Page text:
Mysterious diving flies of Mono Lake
In late summer, the shores of Mono Lake, California, are bustling with small flies, Ephydra hydropyrus, which dive under water inside small air bubbles to feed. After returning to the surface, the flies pop out of the highly alkaline water and fly away completely dry. Despite Mark Twain's charismatic description of them in 1872 , we still do not understand how these tiny flies are able to perform this remarkable feat. We have begun to probe the underlying biophysics of this phenomenon using a combination of highspeed video, micro force measurements, and simple surface chemistry manipulations. Like many insects, Ephydra are covered in waxy coatings and small water repellent hairs. This adaptation allows insects such as the water strider to glide across the surface of ponds by floating on cushions of air trapped by microscopic hairs on their legs. In order to crawl underwater, however, Ephydra must overcome these strong surface tension forces that are 10-20 times their body weight. Specially adapted claws on their tarsi allow them to crawl through the air-water interface on the surface of Mono Lake's tufa formations. Once satiated and ready to return to the air, they must come free of the water without wetting their wings, which would attach them helplessly to the water surface where they would quickly succumb to predation. Here, the high surface tension forces help them escape the water by gently catapulting the flies free of the surface so they can safely take flight. Making a safe exit, however, requires that they break their bubble right side up, which they accomplish through actively controlling their ascent with their legs. In addition to understanding the most critical adaptation of this key species, determining the physics underlying their behavior may find applications in waterproofing materials and amphibious technologies.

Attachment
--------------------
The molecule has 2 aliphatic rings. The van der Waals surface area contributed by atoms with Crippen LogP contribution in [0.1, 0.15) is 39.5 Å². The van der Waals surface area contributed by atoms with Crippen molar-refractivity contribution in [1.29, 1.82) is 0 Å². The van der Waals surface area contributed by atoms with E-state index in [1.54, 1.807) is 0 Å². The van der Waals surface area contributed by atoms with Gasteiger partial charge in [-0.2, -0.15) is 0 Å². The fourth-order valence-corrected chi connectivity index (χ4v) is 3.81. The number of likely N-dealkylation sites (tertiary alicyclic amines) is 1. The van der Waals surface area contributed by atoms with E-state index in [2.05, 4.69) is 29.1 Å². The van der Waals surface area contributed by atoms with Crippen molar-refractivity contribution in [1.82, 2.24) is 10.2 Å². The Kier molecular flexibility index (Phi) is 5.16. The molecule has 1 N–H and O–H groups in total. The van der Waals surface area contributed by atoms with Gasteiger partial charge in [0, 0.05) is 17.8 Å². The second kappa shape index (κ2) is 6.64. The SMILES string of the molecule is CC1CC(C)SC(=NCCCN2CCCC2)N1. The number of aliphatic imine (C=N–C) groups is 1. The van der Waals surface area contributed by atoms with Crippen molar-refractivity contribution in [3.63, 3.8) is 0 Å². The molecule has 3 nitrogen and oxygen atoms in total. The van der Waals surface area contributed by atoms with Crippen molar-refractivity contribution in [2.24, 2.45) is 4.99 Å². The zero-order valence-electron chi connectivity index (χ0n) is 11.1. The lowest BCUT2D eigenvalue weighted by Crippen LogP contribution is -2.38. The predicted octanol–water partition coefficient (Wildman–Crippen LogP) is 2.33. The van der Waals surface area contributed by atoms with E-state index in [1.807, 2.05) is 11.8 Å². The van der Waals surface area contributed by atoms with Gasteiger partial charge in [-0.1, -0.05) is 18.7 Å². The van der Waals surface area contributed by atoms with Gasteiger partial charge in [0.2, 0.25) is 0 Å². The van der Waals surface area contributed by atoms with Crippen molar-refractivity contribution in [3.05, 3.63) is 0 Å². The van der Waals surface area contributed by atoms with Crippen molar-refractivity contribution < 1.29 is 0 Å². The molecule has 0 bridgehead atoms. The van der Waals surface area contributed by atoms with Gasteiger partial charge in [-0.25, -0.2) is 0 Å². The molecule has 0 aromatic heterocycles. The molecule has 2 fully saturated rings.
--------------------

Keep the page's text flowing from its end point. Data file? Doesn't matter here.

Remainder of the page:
© 2016 Oxford University Press.